Reflection & Ventilation
A Two Step Strategy for Cooling Your Home
A house that gets uncomfortably hot or humid can make warmer
summer temperatures more difficult to enjoy.
The good news is there are a number of strategies you can use to keep
your home cool, which don’t rely on energy-consuming air conditioners and
fans. Reflection and ventilation are two
basic concepts that – when properly applied – can be highly effective methods
for cooling your home.
Step 1 – Reflect Heat
Away from the Exterior:
When it comes to cooling your home, it’s helpful to work from the outside in,
and focus first on reflecting away the sun’s warming rays. Home exteriors can absorb up to 90 percent of
the radiant energy from the sun, so it is important to mitigate this issue
where- and when-ever possible.
About a third of the unwanted heat that builds up
in your home comes in through the roof. Traditional roofing materials such as
asphalt and fiberglass can absorb up to 70% of solar radiation, which is then
transferred into your home by way of conduction.
One way to address this issue is to apply a
reflective coating to your existing roof. There are two types of coatings available
at your local hardware store or lumber yard – one is a white latex coating and
the other is asphalt based and, contains glass fibers and aluminum particles. Both
types have waterproof and reflective properties and are marketed primarily for
mobile homes and recreational vehicles.
Another way to reflect heat off your roof is to
install a radiant barrier on the underside.
A radiant barrier is simply a sheet of aluminum foil with a paper
backing. When installed correctly, this type of barrier can reduce heat gains
through your ceiling by up to 25 percent.
Wall color is not as important as roof color, but
it does affect heat gain somewhat. White exterior walls absorb less heat than
dark walls. And light, bright walls increase the longevity of siding,
particularly on the east, west, and south sides of the house.
Roughly 40 percent of the unwanted heat that
builds up in your home comes in through windows. Reflective window coatings are
one way to reflect heat away from your home. These coatings are plastic sheets
treated with dyes or thin layers of metal. Besides keeping your house cooler,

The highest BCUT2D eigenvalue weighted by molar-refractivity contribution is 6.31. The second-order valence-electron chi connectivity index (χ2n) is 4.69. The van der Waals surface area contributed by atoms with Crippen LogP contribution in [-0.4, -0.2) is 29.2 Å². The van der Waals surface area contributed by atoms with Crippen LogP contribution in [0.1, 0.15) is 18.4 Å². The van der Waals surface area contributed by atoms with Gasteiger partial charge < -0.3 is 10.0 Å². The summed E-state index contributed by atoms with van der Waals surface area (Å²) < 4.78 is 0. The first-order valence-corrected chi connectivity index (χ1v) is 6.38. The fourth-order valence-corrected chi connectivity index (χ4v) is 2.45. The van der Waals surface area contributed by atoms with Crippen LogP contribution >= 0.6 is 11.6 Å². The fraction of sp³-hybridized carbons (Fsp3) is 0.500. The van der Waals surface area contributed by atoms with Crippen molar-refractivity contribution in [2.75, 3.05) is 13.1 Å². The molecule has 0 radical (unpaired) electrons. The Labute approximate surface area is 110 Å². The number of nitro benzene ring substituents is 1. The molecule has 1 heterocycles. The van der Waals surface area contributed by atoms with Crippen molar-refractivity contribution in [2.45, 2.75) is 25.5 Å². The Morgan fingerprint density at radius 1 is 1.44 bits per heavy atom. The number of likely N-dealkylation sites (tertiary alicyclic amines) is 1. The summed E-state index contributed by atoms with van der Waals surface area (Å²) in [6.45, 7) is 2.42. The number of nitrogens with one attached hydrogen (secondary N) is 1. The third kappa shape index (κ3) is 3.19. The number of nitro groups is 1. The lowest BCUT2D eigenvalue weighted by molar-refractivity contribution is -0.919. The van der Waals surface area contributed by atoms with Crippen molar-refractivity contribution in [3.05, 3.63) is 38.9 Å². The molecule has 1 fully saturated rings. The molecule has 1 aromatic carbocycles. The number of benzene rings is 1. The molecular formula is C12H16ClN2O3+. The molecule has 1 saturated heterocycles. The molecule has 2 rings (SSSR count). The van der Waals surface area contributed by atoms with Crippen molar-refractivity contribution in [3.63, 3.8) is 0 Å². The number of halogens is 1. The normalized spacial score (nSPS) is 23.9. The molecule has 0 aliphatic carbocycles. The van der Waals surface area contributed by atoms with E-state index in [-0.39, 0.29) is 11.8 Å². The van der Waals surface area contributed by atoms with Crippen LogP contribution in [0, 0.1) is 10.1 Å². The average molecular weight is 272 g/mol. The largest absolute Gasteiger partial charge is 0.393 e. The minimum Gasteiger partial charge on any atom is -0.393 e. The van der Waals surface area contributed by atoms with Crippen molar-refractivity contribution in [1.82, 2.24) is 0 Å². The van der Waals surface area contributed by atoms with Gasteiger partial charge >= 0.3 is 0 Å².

these coatings also cut glare and reduce fading of furniture, draperies, and
Two main types of coatings include sun-control
films and combination films. Sun-control films are best for warmer climates
because they can reflect as much as 80 percent of the incoming sunlight. Many
of these films are tinted, however, and tend to reduce light transmission as
much as they reduce heat, thereby darkening the room. Combination films allow
some light into a room but they also let some heat in and prevent interior heat
from escaping. These films are best for climates that have both hot and cold
Note: Do not place reflective coatings on
south-facing windows if you want to take advantage of heat gain during the
Step 2 – Remove Built
Up Heat on the Interior
Reflecting heat away from the home is only one piece of the puzzle, however,
one of the most important things you can do to cool down your home is to force
existing warm air out and encourage cool air to enter.
This strategy only works, however, when the inside temperature is higher
than the outside temperature, so the key is to only ventilate during the
coolest parts of the day or night, and seal off your house from the hot sun and
air during the hottest parts of the day. The climate you live in will determine
the best ventilation times.
with cool nights and very hot days: let the night air in to cool your
house. A well-insulated house will gain only 1° F (0.6° C) per hour if the
outside temperature is 85° to 90° F (29° to 32° C). By the time the interior
heats up, the outside air should be cooler and can be allowed indoors.
climates with daytime breezes, open windows on the side the breeze is
coming from and on the opposite side of the house. Keep interior doors open to
encourage whole-house ventilation. If your location lacks consistent breezes,
create them by opening windows at the lowest and highest points in your house.
This natural "thermosiphoning," or "chimney," effect can be
taken a step further by adding a clerestory or a vented skylight.
hot, humid climates where temperature swings between day and night are small,ventilate when humidity is not excessive. Ventilating
your attic greatly reduces the amount of accumulated heat, which eventually
works its way into the main part of your house. Ventilated attics are about 30°
F (16° C) cooler than unventilated attics. Properly sized and placed louvers
and roof vents help prevent moisture buildup and overheating in your attic.